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Doctors describe impact on patients of bed shortages in shocking dossier

‘Least bad’ patients asked to sleep in corridors and investigations cancelled as units turned into makeshift ‘wards’

Ingrid Torjesen

Tuesday, 28 February 2017

Patients are dying because they cannot access specialist care in hospitals struggling to cope and overflowing with patients awaiting discharge, a damning report published by the Royal College of Physicians says.

The report ‘Against the odds; Experiences from the NHS frontline’ collates first-hand experiences from hospital doctors who have been working the NHS frontline over the last couple of months to illustrate the intense pressure the NHS is under.

“Patients are dying as a result of not accessing specialist care, as the hospitals are jam-full,” said one doctor. “We started the day 73 beds down…,” said a second.

Another doctor explained how staff are attempting to accommodate patients by setting up makeshift ‘wards’ in corridors and treatment areas, putting them out of action. Each ward in the hospital decides which is the “least bad” patient to approach to ask to sleep on a bed in the corridor, the doctor explained. “We have a plan for which nurse takes responsibility for taking observations – they are recorded in ‘the corridor folder’. This certainly qualifies under the ‘things I never expected to see in my lifetime’ category.”

The doctor added that the hospital got so full in A&E that they ran out of corridors to place people and had to open up endoscopy to allow people to wait on trolleys there. “This now happens regularly and has an impact on patients requiring endoscopy for cancer,” the doctor said, “and it is resulting in routine and regular cancellations of the endoscopy service.”

Another doctor described how one patient (a single parent with a spinal cord injury) spent more than four months waiting for a social care package to be put in place “that her family were bringing in Ikea furniture to make her hospital bed area more ‘homely’.”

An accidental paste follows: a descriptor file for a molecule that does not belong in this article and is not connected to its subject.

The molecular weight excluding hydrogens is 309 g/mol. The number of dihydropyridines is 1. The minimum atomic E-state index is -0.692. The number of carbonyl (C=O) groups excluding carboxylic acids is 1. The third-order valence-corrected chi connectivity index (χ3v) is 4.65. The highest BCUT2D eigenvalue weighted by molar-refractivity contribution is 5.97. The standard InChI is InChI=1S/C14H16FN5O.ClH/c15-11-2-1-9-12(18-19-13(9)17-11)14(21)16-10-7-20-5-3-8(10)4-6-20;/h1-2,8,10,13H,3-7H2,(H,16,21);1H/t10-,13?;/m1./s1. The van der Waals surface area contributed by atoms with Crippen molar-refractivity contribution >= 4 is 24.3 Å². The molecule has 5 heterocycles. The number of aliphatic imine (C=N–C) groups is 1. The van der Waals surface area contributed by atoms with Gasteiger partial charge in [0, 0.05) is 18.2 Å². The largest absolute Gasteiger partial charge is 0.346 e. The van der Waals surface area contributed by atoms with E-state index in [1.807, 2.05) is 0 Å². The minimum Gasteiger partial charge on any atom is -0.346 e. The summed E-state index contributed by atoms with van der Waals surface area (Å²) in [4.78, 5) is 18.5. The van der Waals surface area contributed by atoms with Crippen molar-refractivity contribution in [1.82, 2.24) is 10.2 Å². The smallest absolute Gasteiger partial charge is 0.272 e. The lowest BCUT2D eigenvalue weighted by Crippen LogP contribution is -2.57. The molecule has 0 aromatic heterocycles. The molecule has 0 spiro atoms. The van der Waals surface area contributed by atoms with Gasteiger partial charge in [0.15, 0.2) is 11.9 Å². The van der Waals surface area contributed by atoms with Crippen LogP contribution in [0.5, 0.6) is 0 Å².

Doctors are having to work much longer shifts to ensure patients are safe and cared for, putting themselves at risk of burnout, the report adds. “Many of my colleagues who were on six-hour shifts for wards (…) were here for 10 hours… I will be doing the same tomorrow and until we have a safer position… my acute physician colleague had to work as the only medical registrar for the whole shift – as well as doing the consultant role,” said one doctor.

RCP president Professor Jane Dacre said: “‘Against the odds’ not only shines a spotlight onto the real experiences of consultant physicians when facing bed shortages, staff shortages and a lack of resources, but also shows their extraordinary dedication to duty, knowing as they do that patient safety depends on it. I am so proud of our members for their commitment and grace under pressure, but it should not have to be like this – we need the government to start listening, investing, and supporting the NHS to give patients the service they deserve.”

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